CCHD and GFPS Asking Parents to Help Stop the Spread of Pertussis
With over 500 cases of Pertussis (also known as whooping cough) so far in 2012, Montana communities are working hard to find a way to stop the spread of this illness. During the summer, Pertussis showed up in the Great Falls area; so far there have been 19 cases in Cascade County, compared to no cases in 2011. As children start returning to school, Cascade City-County Health Department (CCHD), Great Falls Public Schools (GFPS) and other private and rural schools are working together to reduce the impact of the current pertussis outbreak in our schools and community.
Efforts include educational outreach, vaccination record review and immunization promotion, but they can’t do it alone; they are depending on parents for their help. CCHD Health Officer, Alicia M. Thompson, states, “We are fortunate to have great parents and guardians who care about the health and well-being of our entire community. We are confident that once they understand the potential seriousness of this illness people will do everything they can to assist us in our efforts to stop Pertussis from spreading in Cascade County.”
A letter from CCHD and GFPS was sent to parents telling them about the illness and asking them to help in prevention efforts. If an individual did not receive the letter, or would like a copy, please contact CCHD at 454-6950. Some of the steps parents and other community members are being asked to take include:
- Ensure all family members are immunized against Pertussis. This doesn’t just include children, parents and child care workers, it is also essential for grandparents, relatives and friends who may be in frequent contact with young children! If individuals are concerned about affording the vaccination, CCHD is able to offer vaccine to those who are in contact with children and are underinsured or uninsured. The only cost would be a minimal $14 administration fee. If an individual’s co-pay is too high, or they don’t have insurance at all, it is still imperative that they are protected against this illness, and CCHD will not turn anyone away due to inability to pay.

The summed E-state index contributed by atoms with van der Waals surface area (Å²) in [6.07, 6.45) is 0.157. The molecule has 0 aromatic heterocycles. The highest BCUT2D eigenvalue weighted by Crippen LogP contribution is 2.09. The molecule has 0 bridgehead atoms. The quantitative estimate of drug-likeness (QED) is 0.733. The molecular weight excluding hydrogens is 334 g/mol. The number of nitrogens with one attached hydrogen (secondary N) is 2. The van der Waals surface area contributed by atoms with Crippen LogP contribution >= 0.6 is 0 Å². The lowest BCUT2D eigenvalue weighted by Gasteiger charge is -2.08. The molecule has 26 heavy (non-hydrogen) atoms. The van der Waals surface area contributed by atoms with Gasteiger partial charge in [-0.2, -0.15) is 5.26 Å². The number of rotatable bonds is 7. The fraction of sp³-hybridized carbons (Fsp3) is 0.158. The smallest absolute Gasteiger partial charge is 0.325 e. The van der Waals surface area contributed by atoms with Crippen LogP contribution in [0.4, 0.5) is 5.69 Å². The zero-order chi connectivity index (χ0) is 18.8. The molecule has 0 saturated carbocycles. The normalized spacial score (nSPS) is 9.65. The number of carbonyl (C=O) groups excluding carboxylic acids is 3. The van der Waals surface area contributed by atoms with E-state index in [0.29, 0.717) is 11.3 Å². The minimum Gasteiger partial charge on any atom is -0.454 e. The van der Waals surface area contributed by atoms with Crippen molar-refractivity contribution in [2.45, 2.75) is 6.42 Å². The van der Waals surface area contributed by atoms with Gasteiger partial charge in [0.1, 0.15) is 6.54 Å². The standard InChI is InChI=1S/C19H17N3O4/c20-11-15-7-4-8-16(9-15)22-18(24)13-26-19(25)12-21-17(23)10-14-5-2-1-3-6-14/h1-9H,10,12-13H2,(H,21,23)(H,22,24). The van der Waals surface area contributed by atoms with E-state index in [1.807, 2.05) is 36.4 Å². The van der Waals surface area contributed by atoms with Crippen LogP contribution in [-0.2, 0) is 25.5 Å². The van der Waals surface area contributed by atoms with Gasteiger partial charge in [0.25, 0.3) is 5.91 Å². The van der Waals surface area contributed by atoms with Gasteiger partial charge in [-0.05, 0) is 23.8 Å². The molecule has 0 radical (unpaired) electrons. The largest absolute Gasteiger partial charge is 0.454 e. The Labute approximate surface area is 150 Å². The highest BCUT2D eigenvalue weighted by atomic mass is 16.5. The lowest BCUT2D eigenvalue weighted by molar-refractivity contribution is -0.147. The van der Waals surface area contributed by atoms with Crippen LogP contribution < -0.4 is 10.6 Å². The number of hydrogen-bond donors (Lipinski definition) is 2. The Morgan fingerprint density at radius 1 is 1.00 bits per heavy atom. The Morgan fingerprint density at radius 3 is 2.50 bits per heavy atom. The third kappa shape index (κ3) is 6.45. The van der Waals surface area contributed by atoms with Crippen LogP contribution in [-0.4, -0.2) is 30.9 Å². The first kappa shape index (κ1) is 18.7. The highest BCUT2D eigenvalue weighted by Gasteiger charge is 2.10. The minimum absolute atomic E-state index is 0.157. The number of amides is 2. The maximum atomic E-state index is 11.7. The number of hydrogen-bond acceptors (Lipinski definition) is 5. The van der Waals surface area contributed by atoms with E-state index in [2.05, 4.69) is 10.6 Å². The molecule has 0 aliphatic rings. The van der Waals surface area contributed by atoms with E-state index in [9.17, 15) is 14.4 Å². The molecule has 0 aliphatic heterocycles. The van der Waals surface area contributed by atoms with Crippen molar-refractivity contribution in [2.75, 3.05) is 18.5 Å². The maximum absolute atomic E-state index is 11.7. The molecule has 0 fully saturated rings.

- Fully vaccinated children and adults can still get Pertussis, however symptoms appear to be much less severe. If someone in a family has prolonged or unusual coughing, they should see their health care provider for evaluation.
- Cover coughs and sneezes, and teach children to do the same.
- All family members should practice frequent, thorough hand washing.
- Stay home when sick, and keep ill children home from school and child care.
It’s important for people to remember that they are not just helping keep their family healthy and safe, they are assisting the community and those who may be more susceptible to this illness. According to the Centers for Disease Control and Prevention (CDC), “in infants younger than 1 year of age who get Pertussis, more than half (57%) must be hospitalized. The younger the infant, the more likely treatment in the hospital will be needed.”
For more information, please contact a Public Health Nurse at 454-6950.